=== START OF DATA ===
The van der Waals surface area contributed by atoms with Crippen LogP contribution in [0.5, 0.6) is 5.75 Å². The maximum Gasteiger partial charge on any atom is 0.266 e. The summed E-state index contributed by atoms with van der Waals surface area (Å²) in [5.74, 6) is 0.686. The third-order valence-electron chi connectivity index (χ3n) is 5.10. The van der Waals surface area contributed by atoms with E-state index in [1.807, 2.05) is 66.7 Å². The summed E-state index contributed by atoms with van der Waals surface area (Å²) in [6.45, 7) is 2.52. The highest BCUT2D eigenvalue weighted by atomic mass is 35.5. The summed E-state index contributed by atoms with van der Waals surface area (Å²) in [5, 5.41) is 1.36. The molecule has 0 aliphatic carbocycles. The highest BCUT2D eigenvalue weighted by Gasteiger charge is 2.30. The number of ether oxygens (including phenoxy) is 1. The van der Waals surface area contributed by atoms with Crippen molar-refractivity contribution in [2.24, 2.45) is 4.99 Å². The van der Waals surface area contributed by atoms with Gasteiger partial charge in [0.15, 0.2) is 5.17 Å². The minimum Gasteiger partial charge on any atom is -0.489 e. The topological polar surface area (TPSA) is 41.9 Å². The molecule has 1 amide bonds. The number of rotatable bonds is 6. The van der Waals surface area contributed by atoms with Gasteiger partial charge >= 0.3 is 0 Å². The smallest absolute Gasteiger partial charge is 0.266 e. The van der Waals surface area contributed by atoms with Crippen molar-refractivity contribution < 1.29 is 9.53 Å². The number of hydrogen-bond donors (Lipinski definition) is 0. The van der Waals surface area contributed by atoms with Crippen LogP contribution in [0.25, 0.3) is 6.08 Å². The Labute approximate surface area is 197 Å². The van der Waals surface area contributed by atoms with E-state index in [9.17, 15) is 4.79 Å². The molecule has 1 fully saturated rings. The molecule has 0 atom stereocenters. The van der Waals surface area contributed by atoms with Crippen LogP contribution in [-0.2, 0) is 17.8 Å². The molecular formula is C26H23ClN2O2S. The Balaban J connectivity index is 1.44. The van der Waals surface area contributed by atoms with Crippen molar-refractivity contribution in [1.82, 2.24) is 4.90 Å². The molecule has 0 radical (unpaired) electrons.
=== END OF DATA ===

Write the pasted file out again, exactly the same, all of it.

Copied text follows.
The van der Waals surface area contributed by atoms with Crippen LogP contribution in [0.5, 0.6) is 5.75 Å². The maximum Gasteiger partial charge on any atom is 0.266 e. The summed E-state index contributed by atoms with van der Waals surface area (Å²) in [5.74, 6) is 0.686. The third-order valence-electron chi connectivity index (χ3n) is 5.10. The van der Waals surface area contributed by atoms with E-state index in [1.807, 2.05) is 66.7 Å². The summed E-state index contributed by atoms with van der Waals surface area (Å²) in [6.45, 7) is 2.52. The highest BCUT2D eigenvalue weighted by atomic mass is 35.5. The summed E-state index contributed by atoms with van der Waals surface area (Å²) in [5, 5.41) is 1.36. The molecule has 0 aliphatic carbocycles. The highest BCUT2D eigenvalue weighted by Gasteiger charge is 2.30. The number of ether oxygens (including phenoxy) is 1. The van der Waals surface area contributed by atoms with Crippen molar-refractivity contribution in [2.24, 2.45) is 4.99 Å². The van der Waals surface area contributed by atoms with Gasteiger partial charge in [0.15, 0.2) is 5.17 Å². The minimum Gasteiger partial charge on any atom is -0.489 e. The topological polar surface area (TPSA) is 41.9 Å². The molecule has 1 amide bonds. The number of rotatable bonds is 6. The van der Waals surface area contributed by atoms with Gasteiger partial charge >= 0.3 is 0 Å². The smallest absolute Gasteiger partial charge is 0.266 e. The van der Waals surface area contributed by atoms with Crippen molar-refractivity contribution < 1.29 is 9.53 Å². The number of hydrogen-bond donors (Lipinski definition) is 0. The van der Waals surface area contributed by atoms with Crippen LogP contribution in [0.25, 0.3) is 6.08 Å². The Labute approximate surface area is 197 Å². The van der Waals surface area contributed by atoms with E-state index in [9.17, 15) is 4.79 Å². The molecule has 1 fully saturated rings. The molecule has 0 atom stereocenters. The van der Waals surface area contributed by atoms with Crippen LogP contribution in [-0.2, 0) is 17.8 Å². The molecular formula is C26H23ClN2O2S. The Balaban J connectivity index is 1.44. The van der Waals surface area contributed by atoms with Crippen molar-refractivity contribution in [1.82, 2.24) is 4.90 Å². The molecule has 0 radical (unpaired) electrons.